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Joe Biden, Japanese PM Kishida to meet at White House on January 13

Joe Biden, Japanese PM Kishida to meet at White House on January 13

US President Joe Biden will hold talks with Japanese Prime Minister Kishida Fumio at the White House on January 13 to discuss the bilateral relationship and regional and global issues, including the situation in the Indo-Pacific, the Ukrainian war and North Korea`s ballistic missile programmes, a presidential spokesperson has announced.

The meeting comes before Japan hosts the G7 summit in May in Hiroshima.

During the meeting, Biden will reiterate his full support for Japan`s recently released National Security Strategy, its presidency of the G7, and its term as a non-permanent member of the United Nations Security Council, White House Press Secretary Karine Jean-Pierre said on Tuesday.

“They will also discuss a range of regional and global issues including the Democratic People`s Republic of Korea`s unlawful weapons of mass destruction and ballistic missile programmes, Russia`s brutal war against Ukraine, and maintaining peace and stability across the Taiwan Strait,” she said.

Last month, North Korea claimed to have performed key tests needed for the development of a new strategic weapon. North Korean leader Kim Jong Un also ordered the “exponential” expansion of his country`s nuclear arsenal.

Also Read: Donald Trump has failed America, says Joe Biden

Biden and Kishida will celebrate the unprecedented strength of the US-Japan Alliance and will set the course for their partnership in the year ahead, she said.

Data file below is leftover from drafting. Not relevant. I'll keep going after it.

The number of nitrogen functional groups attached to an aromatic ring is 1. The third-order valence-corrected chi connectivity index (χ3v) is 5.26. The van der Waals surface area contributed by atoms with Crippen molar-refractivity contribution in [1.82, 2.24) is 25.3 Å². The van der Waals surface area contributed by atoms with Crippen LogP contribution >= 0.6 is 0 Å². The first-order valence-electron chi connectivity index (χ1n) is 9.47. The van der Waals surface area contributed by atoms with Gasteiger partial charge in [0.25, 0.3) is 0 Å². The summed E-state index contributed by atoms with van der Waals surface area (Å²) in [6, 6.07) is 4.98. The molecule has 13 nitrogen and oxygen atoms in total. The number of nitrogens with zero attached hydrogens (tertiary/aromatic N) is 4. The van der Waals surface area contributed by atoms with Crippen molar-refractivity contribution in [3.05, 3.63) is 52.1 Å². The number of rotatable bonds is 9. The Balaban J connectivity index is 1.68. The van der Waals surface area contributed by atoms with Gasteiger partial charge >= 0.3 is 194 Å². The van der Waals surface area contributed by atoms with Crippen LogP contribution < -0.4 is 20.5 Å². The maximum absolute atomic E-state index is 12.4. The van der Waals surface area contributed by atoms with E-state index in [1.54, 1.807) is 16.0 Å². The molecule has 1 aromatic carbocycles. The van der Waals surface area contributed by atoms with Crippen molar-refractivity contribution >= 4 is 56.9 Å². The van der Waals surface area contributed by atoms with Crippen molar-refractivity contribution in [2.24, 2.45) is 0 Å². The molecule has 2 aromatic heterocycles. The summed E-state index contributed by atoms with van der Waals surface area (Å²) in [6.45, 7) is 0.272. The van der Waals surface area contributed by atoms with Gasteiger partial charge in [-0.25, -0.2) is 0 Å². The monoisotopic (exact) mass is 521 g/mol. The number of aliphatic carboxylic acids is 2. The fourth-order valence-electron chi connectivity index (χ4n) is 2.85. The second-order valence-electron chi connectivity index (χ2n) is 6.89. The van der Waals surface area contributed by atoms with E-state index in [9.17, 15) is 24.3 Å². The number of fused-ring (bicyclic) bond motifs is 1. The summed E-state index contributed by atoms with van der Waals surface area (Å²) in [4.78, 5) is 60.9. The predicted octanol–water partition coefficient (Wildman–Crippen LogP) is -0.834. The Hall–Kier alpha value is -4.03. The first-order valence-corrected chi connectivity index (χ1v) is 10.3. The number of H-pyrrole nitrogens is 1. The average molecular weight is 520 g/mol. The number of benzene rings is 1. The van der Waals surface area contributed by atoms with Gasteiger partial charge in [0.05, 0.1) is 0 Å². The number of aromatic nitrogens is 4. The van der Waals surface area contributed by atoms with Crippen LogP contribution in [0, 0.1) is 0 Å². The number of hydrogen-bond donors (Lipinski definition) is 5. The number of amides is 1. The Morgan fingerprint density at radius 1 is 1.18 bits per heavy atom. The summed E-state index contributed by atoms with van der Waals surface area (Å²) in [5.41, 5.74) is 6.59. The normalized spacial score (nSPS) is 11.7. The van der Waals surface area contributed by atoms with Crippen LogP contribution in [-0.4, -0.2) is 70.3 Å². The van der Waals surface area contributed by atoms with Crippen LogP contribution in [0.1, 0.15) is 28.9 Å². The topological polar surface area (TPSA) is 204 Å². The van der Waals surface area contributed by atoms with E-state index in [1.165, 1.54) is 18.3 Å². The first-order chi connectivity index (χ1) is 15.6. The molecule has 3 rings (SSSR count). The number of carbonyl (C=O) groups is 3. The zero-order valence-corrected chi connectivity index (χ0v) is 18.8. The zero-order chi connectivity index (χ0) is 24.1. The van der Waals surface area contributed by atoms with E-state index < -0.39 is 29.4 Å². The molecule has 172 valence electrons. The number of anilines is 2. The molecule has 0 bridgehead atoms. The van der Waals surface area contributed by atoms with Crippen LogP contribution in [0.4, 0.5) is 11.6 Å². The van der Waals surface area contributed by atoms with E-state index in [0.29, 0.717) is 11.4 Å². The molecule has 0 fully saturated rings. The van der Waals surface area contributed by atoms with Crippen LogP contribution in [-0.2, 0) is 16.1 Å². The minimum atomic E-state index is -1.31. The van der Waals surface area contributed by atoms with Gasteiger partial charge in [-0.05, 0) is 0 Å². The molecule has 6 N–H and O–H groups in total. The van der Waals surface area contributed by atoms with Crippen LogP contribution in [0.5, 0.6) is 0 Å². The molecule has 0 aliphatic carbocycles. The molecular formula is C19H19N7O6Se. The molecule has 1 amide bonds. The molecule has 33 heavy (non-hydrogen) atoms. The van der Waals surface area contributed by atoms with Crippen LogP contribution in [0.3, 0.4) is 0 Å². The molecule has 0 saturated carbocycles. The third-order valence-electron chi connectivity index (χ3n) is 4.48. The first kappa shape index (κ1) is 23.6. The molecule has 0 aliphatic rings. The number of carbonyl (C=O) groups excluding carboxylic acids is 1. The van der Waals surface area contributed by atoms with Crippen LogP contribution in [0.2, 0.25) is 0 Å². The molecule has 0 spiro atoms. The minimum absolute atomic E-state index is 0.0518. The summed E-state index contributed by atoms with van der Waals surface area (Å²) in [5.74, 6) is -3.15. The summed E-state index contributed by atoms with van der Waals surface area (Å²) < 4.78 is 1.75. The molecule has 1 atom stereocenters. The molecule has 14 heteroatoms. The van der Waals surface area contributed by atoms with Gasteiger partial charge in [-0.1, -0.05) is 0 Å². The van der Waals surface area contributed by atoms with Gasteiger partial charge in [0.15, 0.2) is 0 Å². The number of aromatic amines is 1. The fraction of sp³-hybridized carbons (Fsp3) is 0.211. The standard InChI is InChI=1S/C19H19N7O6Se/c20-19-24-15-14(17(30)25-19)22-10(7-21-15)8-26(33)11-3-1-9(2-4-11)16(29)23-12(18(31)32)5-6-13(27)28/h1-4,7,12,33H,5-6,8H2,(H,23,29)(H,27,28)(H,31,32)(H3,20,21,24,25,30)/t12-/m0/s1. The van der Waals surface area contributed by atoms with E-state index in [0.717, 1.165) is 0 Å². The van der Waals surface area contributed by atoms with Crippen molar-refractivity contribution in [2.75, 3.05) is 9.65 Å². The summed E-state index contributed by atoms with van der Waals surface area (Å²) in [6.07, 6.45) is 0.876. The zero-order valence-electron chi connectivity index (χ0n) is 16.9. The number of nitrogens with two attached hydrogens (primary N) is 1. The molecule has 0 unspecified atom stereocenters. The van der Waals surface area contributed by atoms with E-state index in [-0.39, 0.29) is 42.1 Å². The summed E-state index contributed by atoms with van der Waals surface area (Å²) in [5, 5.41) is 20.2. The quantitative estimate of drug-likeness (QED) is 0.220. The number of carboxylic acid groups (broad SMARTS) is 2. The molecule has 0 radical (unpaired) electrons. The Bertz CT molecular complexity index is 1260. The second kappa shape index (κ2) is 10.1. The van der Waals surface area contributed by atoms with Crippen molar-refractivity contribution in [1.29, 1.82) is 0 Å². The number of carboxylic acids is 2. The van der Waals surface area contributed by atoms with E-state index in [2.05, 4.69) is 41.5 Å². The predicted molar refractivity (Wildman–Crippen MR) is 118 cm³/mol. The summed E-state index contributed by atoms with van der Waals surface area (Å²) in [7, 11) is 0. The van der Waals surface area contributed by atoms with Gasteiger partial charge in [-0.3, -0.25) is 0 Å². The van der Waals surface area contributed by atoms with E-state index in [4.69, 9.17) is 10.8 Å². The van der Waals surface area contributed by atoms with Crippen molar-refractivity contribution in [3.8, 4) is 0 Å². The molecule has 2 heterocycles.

Biden looks forward to welcoming Kishida to the White House to further deepen ties between the governments, economies, and the people, the press secretary said.

“Over the past year, the two leaders have worked closely together to modernise the US-Japan Alliance, expand our cooperation on key issues from climate change to critical technologies including through the Quad, and advance a free and open Indo-Pacific. President Biden and Prime Minister Kishida will build on these efforts,” she said.

The US and several other world powers have been talking about the need to ensure a free, open and thriving Indo-Pacific in the backdrop of China`s rising military manoeuvring in the resource-rich region.

China claims nearly all of the disputed South China Sea, though Taiwan, the Philippines, Brunei, Malaysia and Vietnam all claim parts of it. Beijing has built artificial islands and military installations in the South China Sea. China also has territorial disputes with Japan in the East China Sea.

The Quad or Quadrilateral Security Dialogue comprises India, the US, Japan and Australia.

The two leaders last met in Bali, Indonesia, during November`s G20 summit. 

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